|A Battersea Walk
Route & what to see
This walk of up to 6˝ miles explores Battersea Park and Old Battersea. It begins at Victoria Station and finishes at Battersea Bridge from where the 239 bus returns to Victoria. For a shorter walk join the route from Battersea Park Station. The (Italian) lakeside park café is about halfway with indoor & outdoor seating. There is also a kiosk near the Festival features.
Exit Victoria Station via
shopping centre (escalator next to platform 14) and go along
Colonnade walk to Elizabeth Bridge. Continue along Buckingham
There are two Art Deco buildings - Victoria Coach Station 1931-3 by Wallis Gilbert & Partners on the right and the former Imperial Airways Terminal 1939 by A Lakeman on the left.
Continue along Ebury Bridge
Some old houses remain on the right. Further along on the left is a Peabody estate.
Left into Chelsea Bridge
The flats have a blue plaque to author JKK Jerome. The Ranelagh Pleasure Gardens were opened in 1742 and when they closed in 1803-5 became part of the grounds of Chelsea Hospital. Buildings remain from the Chelsea Waterworks which was established in 1723 and used tide mills until 1775. By the 1820s the river water was polluted and sand filtration was introduced. After 1876 water was sourced from Walton-on-Thames. The Metropolitan Water Board took over in 1902. At the end of the road is a Boer War Memorial to the Carabiniers by Adrian Jones.
Cross Chelsea Bridge
Chelsea Bridge was built in 1858 to give access to the park but was rebuilt in 1937. There are views of Battersea Power Station by Sir Giles Gilbert Scott. Station A was built in 1932-4 and B added in 1948-53. The complex closed in 1983 and will be redeveloped. To the right is a view of the elegant Albert Bridge of 1873 designed by RM Ordish and the Peace Pagoda in the park.
Enter the park at Chelsea Gate and go through Nature Reserve to left
Join the walk here from Battersea Park Station
By Rosary Gate Lodge cross
South Carriage Drive towards deer enclosure
Three of the four entrances have lodges. The deer enclosure was added in 1888.
Take lakeside path to the
There is a sculpture by Barbara Hepworth
Left through the
Sub-Tropical Garden area to a shelter
The garden was laid out in 1864 and has been restored.
Take Cherry Walk diagonally
across the sports ground and go right along West Carriage Drive
There is a large Black Walnut tree to the left.
View the Herb Garden ahead
(signposted Park Office)
Information is available from the Park Office
Go along North Carriage
Drive and right into the walled Old English Garden
This was created in 1912 on the site of a small botanic garden.
From here go around Woodland
Walks to the east side
The plinth with a dog is an anti-vivisection memorial. The white building is a house and temple for the monks who look after the Peace Pagoda.
Across to view Festival
Water Features (toilets are situated in the pump house)
The Grand Vista and Colonnade were created by Osbert Lancaster & John Piper and have been restored. When operational there are splendid water displays.
Continue to the colourful
terrace with refreshment kiosk. Walk through the Russell Page
Garden to the riverfront to view the Peace Pagoda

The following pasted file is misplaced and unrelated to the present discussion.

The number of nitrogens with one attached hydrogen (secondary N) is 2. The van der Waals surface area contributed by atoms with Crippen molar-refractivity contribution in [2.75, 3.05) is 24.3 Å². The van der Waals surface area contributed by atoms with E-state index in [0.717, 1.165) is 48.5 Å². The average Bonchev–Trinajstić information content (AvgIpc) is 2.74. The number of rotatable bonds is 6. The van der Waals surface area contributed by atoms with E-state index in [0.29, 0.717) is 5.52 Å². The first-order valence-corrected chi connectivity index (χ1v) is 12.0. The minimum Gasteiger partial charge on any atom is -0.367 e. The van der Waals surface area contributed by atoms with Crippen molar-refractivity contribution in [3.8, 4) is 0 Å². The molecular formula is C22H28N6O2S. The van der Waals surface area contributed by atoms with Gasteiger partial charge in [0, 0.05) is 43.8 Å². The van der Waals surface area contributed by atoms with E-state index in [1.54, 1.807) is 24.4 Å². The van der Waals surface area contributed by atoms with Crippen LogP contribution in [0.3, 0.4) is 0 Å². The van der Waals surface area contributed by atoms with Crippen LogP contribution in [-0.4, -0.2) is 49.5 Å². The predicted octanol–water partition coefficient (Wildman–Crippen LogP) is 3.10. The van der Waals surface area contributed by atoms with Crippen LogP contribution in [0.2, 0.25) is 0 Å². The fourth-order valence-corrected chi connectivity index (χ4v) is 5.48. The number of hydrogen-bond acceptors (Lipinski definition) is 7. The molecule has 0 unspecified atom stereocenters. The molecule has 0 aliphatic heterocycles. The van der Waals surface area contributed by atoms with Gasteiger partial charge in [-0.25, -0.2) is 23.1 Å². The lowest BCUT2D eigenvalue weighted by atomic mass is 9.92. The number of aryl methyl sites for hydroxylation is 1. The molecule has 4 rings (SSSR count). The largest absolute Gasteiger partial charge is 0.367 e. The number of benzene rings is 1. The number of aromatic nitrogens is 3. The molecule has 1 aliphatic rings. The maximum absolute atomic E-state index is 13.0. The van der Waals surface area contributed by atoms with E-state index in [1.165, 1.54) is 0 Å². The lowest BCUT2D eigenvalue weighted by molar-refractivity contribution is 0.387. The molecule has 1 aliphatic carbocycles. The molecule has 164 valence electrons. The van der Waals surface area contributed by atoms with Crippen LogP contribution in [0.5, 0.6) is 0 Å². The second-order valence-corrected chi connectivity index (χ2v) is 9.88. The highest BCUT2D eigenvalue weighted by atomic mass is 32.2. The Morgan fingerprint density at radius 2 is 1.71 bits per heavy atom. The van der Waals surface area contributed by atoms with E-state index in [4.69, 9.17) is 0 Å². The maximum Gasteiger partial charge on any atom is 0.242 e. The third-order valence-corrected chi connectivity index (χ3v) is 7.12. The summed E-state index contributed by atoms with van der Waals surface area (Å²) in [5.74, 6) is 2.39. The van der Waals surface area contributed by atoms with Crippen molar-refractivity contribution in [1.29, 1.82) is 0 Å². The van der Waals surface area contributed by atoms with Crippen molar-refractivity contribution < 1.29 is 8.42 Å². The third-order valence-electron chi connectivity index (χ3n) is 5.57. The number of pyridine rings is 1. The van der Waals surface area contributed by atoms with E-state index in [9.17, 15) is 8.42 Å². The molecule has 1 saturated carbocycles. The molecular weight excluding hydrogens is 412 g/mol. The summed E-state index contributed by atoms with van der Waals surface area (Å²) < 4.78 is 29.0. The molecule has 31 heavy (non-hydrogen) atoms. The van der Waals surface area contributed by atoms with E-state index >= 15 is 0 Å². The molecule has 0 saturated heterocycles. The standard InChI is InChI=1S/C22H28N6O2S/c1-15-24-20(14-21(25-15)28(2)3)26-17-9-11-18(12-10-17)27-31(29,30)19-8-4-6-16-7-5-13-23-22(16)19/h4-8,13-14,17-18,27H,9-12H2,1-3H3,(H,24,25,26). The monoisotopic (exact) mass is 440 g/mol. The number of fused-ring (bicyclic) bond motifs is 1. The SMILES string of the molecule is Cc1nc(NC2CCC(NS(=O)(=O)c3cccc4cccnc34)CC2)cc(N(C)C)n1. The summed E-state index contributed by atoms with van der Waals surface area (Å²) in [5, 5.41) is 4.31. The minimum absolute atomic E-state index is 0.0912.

This was a gift from Japanese Buddhist monks in 1985. Made from Canadian Douglas Fir it has four gilded Buddhas.
Go eastwards along North
Carriage Drive passing the Children's Zoo.
This was established for the Festival and subsequently rebuilt.
Go right into East Carriage
The Horticultural Therapy Garden for disabled people was set up in the 1970s. It is now run by Thrive and has relocated to the Herb Garden. Further along are the Millennium Sports Centre and Trim Trail.
Across to lakeside Cafe.
There are views of the cascades over Pulhamite Rocks.
Around lake anti-clockwise
past new Boathouse. Left along Central Avenue viewing War
Memorial to the right.
This was designed by Eric Kennington in 1922 and the three soldiers are thought to be modelled on Robert Graves, Sigfried Sassoon & Wilfred Owen.
Follow signs left across to
This was built in 1861 to provide water for the cascades. It became dilapidated but was restored in 1992 to house exhibitions, shop & information.
Continue to a junction of
paths by the bowling green and take path forward right (not sharp
right) across Central Avenue (cricket area) to Lodge and exit
park at Albert Gate.
Go along Parkgate Road where there are attractive houses.
Right towards Battersea
Bridge then left into Church Road
Go past St Marys Church (to be viewed later)
Continue to Battersea Square
viewing Raven pub
The pub is 17th century with Dutch-style gables.
Along Battersea High Street
Sir Walter St John School was founded in 1700 to educate 20 free scholars. It was rebuilt and enlarged in 1859 & 1915. It closed in 1988 and is now Thomas's Prep School.
At College right into
Here are new developments and the Fred Wells Garden.
Left into Vicarage Crescent
Buildings of the old National School remain.
Cross road and take path to
Old Battersea House is early 18th century.
Continue along Crescent
The Old Vicarage has a blue plaque to Dr Edward Adrian Wilson, the explorer who died with Scott at the South Pole in 1912. This and neighbouring Devonshire House are attractive buildings.
At the Square return along
Battersea Church Road
Alongside the church is a dock used for unloading goods. St Marys Church was rebuilt in 1775-7 to the designs of local architect Joseph Dixon (see add info).
From the north churchyard
take the riverside path
Mayhew's Flour Mills built on the site of the manor house were demolished in 1997 to be replaced with flats by Richard Rogers
Continue to Battersea Bridge
with views across to Chelsea Harbour
The wooden bridge (as painted by Whistler) was demolished in 1881 and replaced by the present one designed by Sir Joseph Bazalgette in 1886-90.
Bus 239 returns to Victoria Station
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